Bosch Prostate Cancer Focus Group

Lab head: Chris Murphy
Location: F13 - Anderson Stuart Building

Lab members: S Assinder (senior), Q Dong (senior), C Murphy (senior), J Reichardt (senior), D Richardson (senior)

Prostate cancer and benign prostatic hyperplasia

Primary supervisor: Stephen Assinder

Our research is focused on:

  1. Understanding how the loss of structural proteins involved in organization of the cell cytoskeleton contribute to the development of prostate cancer phenotypes.
  1. Hormone regulation of prostate cell proliferation. In particular we are interested in how oxytocin, a hormone usually associated with females, regulates enzymes that are essential to growth of the prostate and to determine if different cell signal pathways are involved.
  2. Dysregulation of receptor tyrosine kinase signalling antagonists leads to prostate cancer.

    Our recent research (Assinder et al., 2015) indicates that a co-repression of Sprouty and Spred, antagonists of FGF signalling, is associated with the progression of prostate cancer. It is likely, due to the need for tight regulation of receptor tyrosine kinase signalling, that having a family of SPRY and SPRED negative regulators provides a degree of redundancy. Until now, this has not been considered in the context of prostate cancer.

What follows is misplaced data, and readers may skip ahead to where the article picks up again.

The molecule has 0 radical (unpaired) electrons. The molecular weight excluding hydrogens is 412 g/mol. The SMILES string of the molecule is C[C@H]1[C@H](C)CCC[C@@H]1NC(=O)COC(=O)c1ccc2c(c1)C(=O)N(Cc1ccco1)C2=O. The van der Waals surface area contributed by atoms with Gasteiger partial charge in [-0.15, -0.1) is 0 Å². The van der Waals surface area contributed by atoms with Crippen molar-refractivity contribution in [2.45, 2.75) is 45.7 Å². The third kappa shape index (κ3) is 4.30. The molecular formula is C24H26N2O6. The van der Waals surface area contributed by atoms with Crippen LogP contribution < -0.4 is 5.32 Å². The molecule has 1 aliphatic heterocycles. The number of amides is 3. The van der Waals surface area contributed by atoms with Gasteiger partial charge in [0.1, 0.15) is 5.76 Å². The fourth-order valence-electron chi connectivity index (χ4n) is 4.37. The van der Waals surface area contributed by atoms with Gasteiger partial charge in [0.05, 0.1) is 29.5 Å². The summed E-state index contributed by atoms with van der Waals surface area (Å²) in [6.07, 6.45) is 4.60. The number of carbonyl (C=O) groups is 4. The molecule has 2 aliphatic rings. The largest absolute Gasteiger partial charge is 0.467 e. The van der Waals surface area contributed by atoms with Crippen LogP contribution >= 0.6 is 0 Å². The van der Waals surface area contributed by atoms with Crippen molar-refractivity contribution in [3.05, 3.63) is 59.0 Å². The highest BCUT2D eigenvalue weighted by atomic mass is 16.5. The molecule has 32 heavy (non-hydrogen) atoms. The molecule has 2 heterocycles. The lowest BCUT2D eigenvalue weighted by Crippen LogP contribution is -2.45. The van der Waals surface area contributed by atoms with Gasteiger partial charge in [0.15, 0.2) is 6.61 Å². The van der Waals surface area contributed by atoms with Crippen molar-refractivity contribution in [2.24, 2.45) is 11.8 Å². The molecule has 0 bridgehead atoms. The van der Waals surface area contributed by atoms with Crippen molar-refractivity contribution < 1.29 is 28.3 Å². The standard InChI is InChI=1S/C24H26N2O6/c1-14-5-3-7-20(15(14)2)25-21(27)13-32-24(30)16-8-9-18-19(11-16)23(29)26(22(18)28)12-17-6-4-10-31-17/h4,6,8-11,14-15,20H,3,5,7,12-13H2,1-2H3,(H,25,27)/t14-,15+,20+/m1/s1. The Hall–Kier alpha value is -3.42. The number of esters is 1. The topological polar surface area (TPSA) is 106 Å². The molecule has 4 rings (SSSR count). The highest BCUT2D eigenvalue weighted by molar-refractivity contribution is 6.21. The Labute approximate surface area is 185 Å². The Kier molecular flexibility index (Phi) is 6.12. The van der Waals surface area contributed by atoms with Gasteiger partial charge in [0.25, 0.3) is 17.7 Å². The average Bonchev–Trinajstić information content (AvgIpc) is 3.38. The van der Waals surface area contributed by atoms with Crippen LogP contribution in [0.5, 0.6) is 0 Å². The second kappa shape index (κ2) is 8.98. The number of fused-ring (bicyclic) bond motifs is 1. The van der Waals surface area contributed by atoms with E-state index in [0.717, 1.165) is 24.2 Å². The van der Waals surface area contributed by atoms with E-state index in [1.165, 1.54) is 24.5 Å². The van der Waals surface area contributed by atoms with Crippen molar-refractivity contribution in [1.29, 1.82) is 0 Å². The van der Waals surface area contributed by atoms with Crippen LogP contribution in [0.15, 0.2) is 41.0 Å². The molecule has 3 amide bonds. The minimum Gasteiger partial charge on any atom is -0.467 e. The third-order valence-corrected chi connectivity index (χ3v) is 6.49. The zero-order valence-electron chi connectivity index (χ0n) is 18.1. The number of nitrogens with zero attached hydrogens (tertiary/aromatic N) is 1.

The aim of this project is to demonstrate in vitro that compound loss of SPRY2 and SPRED2 induces an aggressive cancer phenotype. This project will employ many techniques including cell culture of normal human prostate and prostate cancer cell lines, RT-PCR, real time PCR, siRNA knockdowns, western blots, flow cytometry, growth, proliferation and phenotypic assays.


    This project is in collaboration with Prof Frank Lovicu, Discipline of Anatomy and Histology.


Projects are available in these areas of interest. They will employ many techniques including cell culture, proliferation assays, RT-PCR, real time PCR, siRNA knock downs, Western blot, Immunohistochemistry, thin layer chromatography and radioimmunoassay.

Discipline: Physiology